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Youthful neurosurgeon breaks barriers


Fatima Bulla-Musakwa

Gender and Community Editor

Performs complex procedures
 Debunking myths

AT 35, Dr Gratian Simbarashe Gwenero has found a purpose in life and everyday he seems to be inspiring and changing lives.

A neurosurgeon based in Harare, Dr Gwenero  has achieved remarkable milestones at a relatively tender age.


He has undertaken complex head surgeries that include removing brain tumours and treating serious head injuries.

“It gives me a lot of satisfaction to look after my patients, and to hear them thanking me after successful operations. That feeling is priceless,”he told The Sunday Mail.

“Though mine is not an easy calling, I would choose neurosurgery over any other career if asked to do so.”

Dr Gwenero has defied the notion that young local doctors can only excel in foreign lands.

Through sheer determination, hard work and indomitable willpower, he seems to be changing the world with one operation at a time.

The youthful doctor has handled cases of patients with serious head injuries, including haematoma (blood clots), skull fractures and foreign bodies (axes and knives) lodged in patients’ brains and skull decompressions.

He has assisted professors undertake complex operations like aneurysms (swelling of the wall of an artery), pituitary tumours (non-cancerous tumours) and endoscopic third ventriculostomies (creating a hole within a cebral ventricle for drainage).

In addition, he has inserted medical devices like shunts in children with hydrocephalus (accumulation of fluids in the brain).

He is the face of a rare breed of dedicated medical specialists who have committed to serving and saving lives, away from the limelight.

Patients who have passed through his hands are living testimonies of the young doctor’s brilliance.


Reverend Patrick Chirongo, a clergyman at the Church of Central Africa Presbyterian in Harare, had a life-threatening brain tumour when fate landed him in Dr Gwenero’s office at Parirenyatwa Group of Hospitals in November last year.

Earlier, a computerised tomography (CT) scan had Dr Gwenero conclude that the Reverend had developed a tumour on the right side of his brain, which needed to be removed.

By then, he was struggling with persistent headaches and his eyesight was beginning to fail.

“I then started looking for a neurosurgeon to conduct the operation,” recounted Rev Chirongo.

“My younger brother, who happened to have met Dr Gwenero before, gave me his business card, before we arranged to meet at his office.

“The way he handled my situation impressed me so much that I told him he was the right specialist to do the operation.”

Dr Gwenero said the nine-hour procedure to remove the tumour in Rev Chirongo’s head was complicated, as it was located in an extremely sensitive part of the brain.

“His condition was complicated because this tumour was situated in an eloquent area of the brain, the motor strip, which is an area that provides movement to half of the body.”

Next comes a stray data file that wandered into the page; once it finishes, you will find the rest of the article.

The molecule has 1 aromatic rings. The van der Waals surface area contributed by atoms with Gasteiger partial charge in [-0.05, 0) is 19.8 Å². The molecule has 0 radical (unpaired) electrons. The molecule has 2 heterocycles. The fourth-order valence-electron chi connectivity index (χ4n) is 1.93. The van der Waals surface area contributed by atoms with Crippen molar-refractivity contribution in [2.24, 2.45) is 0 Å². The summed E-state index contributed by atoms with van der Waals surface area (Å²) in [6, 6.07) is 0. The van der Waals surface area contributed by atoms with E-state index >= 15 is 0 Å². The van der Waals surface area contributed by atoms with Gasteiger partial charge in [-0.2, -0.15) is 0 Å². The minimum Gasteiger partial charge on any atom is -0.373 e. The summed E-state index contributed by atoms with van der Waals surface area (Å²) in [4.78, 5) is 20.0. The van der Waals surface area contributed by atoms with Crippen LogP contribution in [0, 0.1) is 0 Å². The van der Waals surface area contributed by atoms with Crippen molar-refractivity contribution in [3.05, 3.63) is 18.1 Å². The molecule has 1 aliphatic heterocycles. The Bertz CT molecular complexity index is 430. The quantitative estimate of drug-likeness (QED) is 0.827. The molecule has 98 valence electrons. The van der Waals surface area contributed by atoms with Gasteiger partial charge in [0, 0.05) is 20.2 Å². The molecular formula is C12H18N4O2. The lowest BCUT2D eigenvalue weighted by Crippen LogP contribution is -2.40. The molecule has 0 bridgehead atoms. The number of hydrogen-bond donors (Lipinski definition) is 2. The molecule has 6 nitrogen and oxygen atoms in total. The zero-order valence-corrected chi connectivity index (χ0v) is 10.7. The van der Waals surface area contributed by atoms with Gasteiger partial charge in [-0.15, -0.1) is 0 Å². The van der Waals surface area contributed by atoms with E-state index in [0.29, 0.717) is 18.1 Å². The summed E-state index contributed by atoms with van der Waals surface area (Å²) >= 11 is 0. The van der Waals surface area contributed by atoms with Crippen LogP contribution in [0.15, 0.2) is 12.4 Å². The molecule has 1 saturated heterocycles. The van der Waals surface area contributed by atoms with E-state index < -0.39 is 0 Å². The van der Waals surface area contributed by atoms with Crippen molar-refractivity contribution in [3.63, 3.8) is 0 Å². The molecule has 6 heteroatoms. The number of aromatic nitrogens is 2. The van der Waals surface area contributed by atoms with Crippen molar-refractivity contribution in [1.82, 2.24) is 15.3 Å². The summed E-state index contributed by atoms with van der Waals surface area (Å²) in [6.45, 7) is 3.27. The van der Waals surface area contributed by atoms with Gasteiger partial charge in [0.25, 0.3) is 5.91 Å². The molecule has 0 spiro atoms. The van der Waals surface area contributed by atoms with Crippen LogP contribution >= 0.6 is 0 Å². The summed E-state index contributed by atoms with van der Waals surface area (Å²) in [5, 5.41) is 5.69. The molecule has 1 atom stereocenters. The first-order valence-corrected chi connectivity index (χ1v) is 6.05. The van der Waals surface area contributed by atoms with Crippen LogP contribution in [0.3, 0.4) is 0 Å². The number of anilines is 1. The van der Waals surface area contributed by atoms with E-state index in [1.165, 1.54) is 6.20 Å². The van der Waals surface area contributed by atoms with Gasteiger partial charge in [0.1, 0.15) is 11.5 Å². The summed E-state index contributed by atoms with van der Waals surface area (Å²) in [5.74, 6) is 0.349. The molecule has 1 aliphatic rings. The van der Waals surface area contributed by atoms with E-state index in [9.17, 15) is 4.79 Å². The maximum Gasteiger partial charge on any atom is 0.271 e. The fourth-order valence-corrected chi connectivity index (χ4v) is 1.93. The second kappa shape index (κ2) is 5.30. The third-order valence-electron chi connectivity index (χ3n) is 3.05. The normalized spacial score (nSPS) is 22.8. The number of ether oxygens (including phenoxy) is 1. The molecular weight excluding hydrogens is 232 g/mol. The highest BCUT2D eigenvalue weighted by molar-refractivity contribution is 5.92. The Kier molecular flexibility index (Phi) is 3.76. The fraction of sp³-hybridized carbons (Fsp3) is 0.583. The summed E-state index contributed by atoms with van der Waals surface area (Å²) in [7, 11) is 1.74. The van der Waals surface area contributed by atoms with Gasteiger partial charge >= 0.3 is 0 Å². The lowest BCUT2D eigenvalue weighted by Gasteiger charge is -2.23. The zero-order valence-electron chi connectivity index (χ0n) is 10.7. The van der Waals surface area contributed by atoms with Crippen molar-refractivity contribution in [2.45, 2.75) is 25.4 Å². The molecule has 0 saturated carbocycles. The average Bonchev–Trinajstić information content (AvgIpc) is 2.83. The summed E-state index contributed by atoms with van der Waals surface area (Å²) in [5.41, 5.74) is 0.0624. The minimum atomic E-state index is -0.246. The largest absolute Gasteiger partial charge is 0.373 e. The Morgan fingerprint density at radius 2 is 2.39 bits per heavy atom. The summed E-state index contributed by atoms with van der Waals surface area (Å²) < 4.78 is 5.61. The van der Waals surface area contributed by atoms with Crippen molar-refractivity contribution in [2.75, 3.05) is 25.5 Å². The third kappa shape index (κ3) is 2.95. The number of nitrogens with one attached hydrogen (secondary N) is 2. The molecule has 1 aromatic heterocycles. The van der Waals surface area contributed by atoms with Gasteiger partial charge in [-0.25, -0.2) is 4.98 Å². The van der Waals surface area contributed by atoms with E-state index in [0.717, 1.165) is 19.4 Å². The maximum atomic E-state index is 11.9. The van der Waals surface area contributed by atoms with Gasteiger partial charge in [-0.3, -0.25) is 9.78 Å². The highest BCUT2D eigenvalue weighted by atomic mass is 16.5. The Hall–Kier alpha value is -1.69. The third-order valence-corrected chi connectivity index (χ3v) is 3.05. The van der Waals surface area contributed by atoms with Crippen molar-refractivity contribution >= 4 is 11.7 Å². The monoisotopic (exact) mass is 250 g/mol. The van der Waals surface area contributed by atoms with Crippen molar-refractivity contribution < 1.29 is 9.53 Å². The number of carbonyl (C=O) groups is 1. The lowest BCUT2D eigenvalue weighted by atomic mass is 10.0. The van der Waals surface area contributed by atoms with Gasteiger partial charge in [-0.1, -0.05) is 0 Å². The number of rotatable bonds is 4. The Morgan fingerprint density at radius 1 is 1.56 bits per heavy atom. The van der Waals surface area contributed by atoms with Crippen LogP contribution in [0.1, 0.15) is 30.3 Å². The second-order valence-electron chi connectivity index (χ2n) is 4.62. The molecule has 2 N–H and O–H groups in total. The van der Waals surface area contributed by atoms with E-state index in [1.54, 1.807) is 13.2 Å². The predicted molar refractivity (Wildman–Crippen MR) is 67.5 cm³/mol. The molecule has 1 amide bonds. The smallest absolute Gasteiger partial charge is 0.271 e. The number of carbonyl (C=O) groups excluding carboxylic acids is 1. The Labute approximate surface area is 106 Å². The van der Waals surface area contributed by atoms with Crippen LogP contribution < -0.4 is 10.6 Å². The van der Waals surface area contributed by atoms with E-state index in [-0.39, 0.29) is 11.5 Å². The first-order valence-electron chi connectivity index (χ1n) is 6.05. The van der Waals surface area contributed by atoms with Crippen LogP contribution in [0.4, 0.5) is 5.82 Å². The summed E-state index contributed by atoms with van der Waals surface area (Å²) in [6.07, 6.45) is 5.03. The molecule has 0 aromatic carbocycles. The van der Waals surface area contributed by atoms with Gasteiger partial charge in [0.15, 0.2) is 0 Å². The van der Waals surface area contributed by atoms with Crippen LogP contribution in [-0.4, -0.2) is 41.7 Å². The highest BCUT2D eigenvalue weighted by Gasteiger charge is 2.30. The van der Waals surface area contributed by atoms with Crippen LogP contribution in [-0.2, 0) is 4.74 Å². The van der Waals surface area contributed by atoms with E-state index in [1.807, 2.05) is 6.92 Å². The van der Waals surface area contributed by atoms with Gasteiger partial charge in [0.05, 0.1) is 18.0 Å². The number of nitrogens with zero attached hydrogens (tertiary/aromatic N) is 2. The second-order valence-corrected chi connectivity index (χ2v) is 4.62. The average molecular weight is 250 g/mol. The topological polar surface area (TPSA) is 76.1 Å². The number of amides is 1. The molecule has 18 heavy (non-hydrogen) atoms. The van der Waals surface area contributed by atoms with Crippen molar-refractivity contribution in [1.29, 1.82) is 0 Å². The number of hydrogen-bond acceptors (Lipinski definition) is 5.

A mistake during the procedure would have paralysed the patient.

To make matters worse, the tumour was close to optic nerves, which meant that any misstep would affect the patient’s vision.


“We had to watch out for these structures otherwise the patient would suffer dire consequences.

“The brain tumour was also large and highly vascular, meaning it had the potential to bleed a lot.”

A team of three surgeons — which included renowned Professor Aaron Musara — two anaesthetists and two nurses was assembled to undertake the intricate procedure.

“The operation was complex,” said Dr Gwenero.

“It took us nine hours to successfully remove the brain tumour, with the aid of an operating microscope.

“I attribute the success of this operation to the dedicated team of surgeons, anaesthetists, nurses and staff at Parirenyatwa and Health Point Hospitals.”

Growing up in Gweru, the young doctor dreamt of becoming an aircraft engineer.

But he suffered the tragic double blow of losing both parents while he was still in primary school.

“My father was a soldier and my mother was a teacher.

“Unfortunately they passed on while I was still at Stanley Primary School.

“I went on to live with my aunt and her husband in Chegutu, where I completed my primary school at Hartley Preparatory School.”

After he had completed his Advanced Level studies, it took persistent cajoling from his grandmother to convince him to go to medical school.

“Interestingly, just before my mother passed on, she said she wanted me to become a doctor.

“These were really the defining moments, which drove me towards becoming a medical doctor.”

After attaining a degree in medicine at the University of Zimbabwe’s College of Health Sciences in 2011, Dr Gwenero completed his internship at Parirenyatwa Hospital.

Between 2014 and 2018, he trained in neurosurgery at the same university under the tutorship of Professors Kazadi Kalangu, Sydney Makarawo and Aaron Musara.

Following further specialisation at the Nobel Institute of Neurosciences in Nepal, he became a qualified skull base and cerebrovascular micro-neurosurgeon in 2019.

“I also did skull base work at St Louis University, Missouri, in the USA. In the USA, I was under the guidance of the late great neurosurgeon, Professor James Tait Goodrich.”

Prof Goodrich is one of the few specialists renowned for successfully separating Siamese twins on three separate occasions.

While most of his peers are still searching for their purpose in life, Dr Gwenero seems to have answered his vocation to save lives.